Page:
Students schooled in music make rock star learners. The Common Core State Standards (CCSS) is an educational initiative in the United States to ensure that students leave school with the knowledge and skills required to succeed in college and in their careers. With the implementation of the Common Core Standards, school districts have shifted thinking. The need for synthesis and deeper thinking is essential for students to score well on tests.
Fortunately for schools that have solid music programs, these standards hit hard every day when students learn music.
Music fosters reasoning skills
Music education strengthens students’ ability to reason. When asked to listen to a piece of music or to study the theory of note progression, the students are actually synthesizing information—a skill deeply embedded in the Common Core Standards.
Ability to think outside the box
While there are patterns in music, they are all inspired by creativity. When students take the time to analyze a piece of music, they are able to step outside of the box and draw genuine conclusions on their own. They are forced to examine how notes and patterns are combined and how differences compliment each other. They are then forced to examine how many different instruments, following many different paths, can come into unison to create a final product. It’s an eye-opening experience that fosters creativity.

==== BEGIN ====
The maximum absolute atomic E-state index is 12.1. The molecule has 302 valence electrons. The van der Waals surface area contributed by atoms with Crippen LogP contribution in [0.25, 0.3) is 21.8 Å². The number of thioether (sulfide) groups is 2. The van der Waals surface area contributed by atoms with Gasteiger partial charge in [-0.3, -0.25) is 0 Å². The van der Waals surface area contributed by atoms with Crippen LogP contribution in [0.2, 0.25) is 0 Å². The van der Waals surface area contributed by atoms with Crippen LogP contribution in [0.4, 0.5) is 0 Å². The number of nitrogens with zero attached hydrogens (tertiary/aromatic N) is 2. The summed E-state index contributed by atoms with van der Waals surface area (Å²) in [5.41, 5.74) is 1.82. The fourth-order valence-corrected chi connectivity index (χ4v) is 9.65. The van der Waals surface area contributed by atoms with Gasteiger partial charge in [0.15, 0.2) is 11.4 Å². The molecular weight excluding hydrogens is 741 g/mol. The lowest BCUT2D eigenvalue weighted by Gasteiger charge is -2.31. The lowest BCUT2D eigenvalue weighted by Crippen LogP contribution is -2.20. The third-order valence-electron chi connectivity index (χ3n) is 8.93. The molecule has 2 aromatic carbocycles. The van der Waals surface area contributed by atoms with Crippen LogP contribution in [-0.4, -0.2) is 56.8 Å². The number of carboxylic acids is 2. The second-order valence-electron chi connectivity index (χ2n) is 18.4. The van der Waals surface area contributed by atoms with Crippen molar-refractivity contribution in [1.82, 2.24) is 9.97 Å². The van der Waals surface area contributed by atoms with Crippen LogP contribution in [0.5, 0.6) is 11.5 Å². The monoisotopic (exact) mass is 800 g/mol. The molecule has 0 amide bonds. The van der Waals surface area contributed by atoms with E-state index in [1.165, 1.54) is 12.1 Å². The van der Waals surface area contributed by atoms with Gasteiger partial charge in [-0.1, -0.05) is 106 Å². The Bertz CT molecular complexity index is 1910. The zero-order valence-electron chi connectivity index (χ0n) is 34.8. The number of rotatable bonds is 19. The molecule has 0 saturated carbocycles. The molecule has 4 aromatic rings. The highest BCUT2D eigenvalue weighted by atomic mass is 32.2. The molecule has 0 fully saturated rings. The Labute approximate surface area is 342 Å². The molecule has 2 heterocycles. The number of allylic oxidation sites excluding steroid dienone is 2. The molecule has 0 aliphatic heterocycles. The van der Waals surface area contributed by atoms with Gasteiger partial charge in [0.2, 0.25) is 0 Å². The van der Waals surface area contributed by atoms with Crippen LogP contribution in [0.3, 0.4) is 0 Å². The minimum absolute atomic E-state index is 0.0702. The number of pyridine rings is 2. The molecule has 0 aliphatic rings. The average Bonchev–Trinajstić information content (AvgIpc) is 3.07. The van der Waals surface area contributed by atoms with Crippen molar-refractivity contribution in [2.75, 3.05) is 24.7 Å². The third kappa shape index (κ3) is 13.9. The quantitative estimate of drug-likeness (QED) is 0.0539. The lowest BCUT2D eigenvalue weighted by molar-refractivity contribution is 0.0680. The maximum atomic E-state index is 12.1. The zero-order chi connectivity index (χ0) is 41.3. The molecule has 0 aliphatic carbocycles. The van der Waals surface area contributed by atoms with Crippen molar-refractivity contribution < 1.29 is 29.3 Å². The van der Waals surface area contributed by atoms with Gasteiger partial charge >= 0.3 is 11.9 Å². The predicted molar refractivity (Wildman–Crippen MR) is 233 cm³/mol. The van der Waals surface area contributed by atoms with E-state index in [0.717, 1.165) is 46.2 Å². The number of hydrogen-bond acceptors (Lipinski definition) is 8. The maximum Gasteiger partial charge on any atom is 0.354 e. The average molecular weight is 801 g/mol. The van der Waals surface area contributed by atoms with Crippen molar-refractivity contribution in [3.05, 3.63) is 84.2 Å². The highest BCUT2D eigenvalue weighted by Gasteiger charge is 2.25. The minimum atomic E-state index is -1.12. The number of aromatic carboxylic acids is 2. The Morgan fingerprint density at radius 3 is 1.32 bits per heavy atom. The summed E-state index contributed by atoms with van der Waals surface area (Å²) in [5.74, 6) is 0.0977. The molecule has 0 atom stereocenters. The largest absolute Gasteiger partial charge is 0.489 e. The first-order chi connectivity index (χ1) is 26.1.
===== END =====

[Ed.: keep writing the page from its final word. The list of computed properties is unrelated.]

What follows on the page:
Increased spatial intelligence
Spatial intelligence is a person’s ability to become a visual thinker. Studies have shown that when students break down and synthesize how a piece of music is composed, their ability for spatial intelligence drastically increases because they begin to envision where the piece is going as it is being played. Spatial intelligence is a key factor in strengthening mathematics reasoning ability; therefore, it is crucial in education, especially in a time of high stake math testing. Strong musicians make strong mathematicians.
High stakes testing has created a generation of students who are constantly looking for a black and white solution to a problem. Since music is nothing but creative risk, it broadens these black and white boundaries and shows kids how beautiful an academic risk can look in practice.
Higher test scores
Studies have proven that kids who are exposed to high-quality music education programs score approximately 20 percent higher on standardized tests. Findings link an increase in verbal recall to students who have a strong musical background. This can most likely be attributed to the work the brain subconsciously does when it’s creating music; it exercises the ability to memorize patterns of music and lyrics.
In conclusion, music education is a valuable course for students of all grade levels. Music has the ability to foster social, emotional, and educational development of students and is a priceless asset to any school.